July 27, 2018 by Deb W. Trotter
Summer in Alaska, when the sun stays up long enough that even after a day spent cruising the entire length of Glacier Bay and back (see previous post), there is enough daylight left to go ashore and take a hike.
Bartlett Cove sits on Point Gustavus on the southeastern side of the entrance to Glacier Bay. It is the location of the Visitor Center and Park Headquarters, and a place where you’ll find access to several hiking trails and a campground. The small town of Gustavus, Alaska, and a public airport are nearby.
When we disembarked at Bartlett Cove in June, we had a guided hike on the Forest Trail, an easy one-mile loop through dense temperate rain forest. The mosquitoes wanted us, but either the onset of a light rain or our disappearing into the woods made most of them lose interest.
The forest was mainly spruce and hemlock trees, and without sunshine, it seemed eerily the same no matter which direction you looked. The forest showed signs of decay and renewal, with lots of downed trees among the vertical ones, ponds scattered throughout, the predominant colors greens and browns on that cloudy day. Among the brown features was a large fungus on many of the trees, one we had never seen before. It is known as artist conk (ganoderma applanatum) and has some unique characteristics. Hard to the touch and with great staying power – a conk can live and grow for many years on a tree trunk – its white bottom provides a canvas for artistic endeavors. When it is scratched, it turns brown permanently in the scratches, thus preserving what is drawn upon it.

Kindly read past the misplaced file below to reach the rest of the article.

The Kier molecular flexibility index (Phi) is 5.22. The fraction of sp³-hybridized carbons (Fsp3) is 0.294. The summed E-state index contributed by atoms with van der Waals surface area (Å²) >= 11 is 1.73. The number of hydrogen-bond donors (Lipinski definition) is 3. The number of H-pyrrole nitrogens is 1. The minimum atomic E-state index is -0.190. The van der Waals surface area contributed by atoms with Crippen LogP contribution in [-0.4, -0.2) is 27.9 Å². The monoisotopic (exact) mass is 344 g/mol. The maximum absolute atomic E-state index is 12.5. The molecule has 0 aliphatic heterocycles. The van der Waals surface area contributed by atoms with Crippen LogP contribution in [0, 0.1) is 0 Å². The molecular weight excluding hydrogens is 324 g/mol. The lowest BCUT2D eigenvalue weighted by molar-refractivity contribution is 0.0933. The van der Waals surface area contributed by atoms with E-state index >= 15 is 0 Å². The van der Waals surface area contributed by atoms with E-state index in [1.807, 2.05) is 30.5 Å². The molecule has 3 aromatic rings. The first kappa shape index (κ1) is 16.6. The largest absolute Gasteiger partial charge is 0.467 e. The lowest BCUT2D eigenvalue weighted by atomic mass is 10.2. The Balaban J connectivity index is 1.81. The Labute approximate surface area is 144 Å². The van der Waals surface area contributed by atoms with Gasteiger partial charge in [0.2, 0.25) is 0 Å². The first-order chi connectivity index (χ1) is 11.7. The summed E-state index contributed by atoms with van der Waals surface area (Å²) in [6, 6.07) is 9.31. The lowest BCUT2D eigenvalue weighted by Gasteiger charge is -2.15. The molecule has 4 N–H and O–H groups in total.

Near the end of the hike, we passed Blackwater Pond at the same time as a cow moose was foraging. Oblivious of our presence on the viewing deck, she worked her way around the pond, finally plunging in to swim to the other side and vanish into the forest.
After the hike and before we returned to our boat from the Visitor Center, we paid our respects to Snow, a humpback whale who was a beloved, longtime seasonal resident of Glacier Bay, killed by a cruise ship in 2001. Her bones were painstakingly cleaned and reassembled for display as a loving memorial to a majestic denizen of the deep.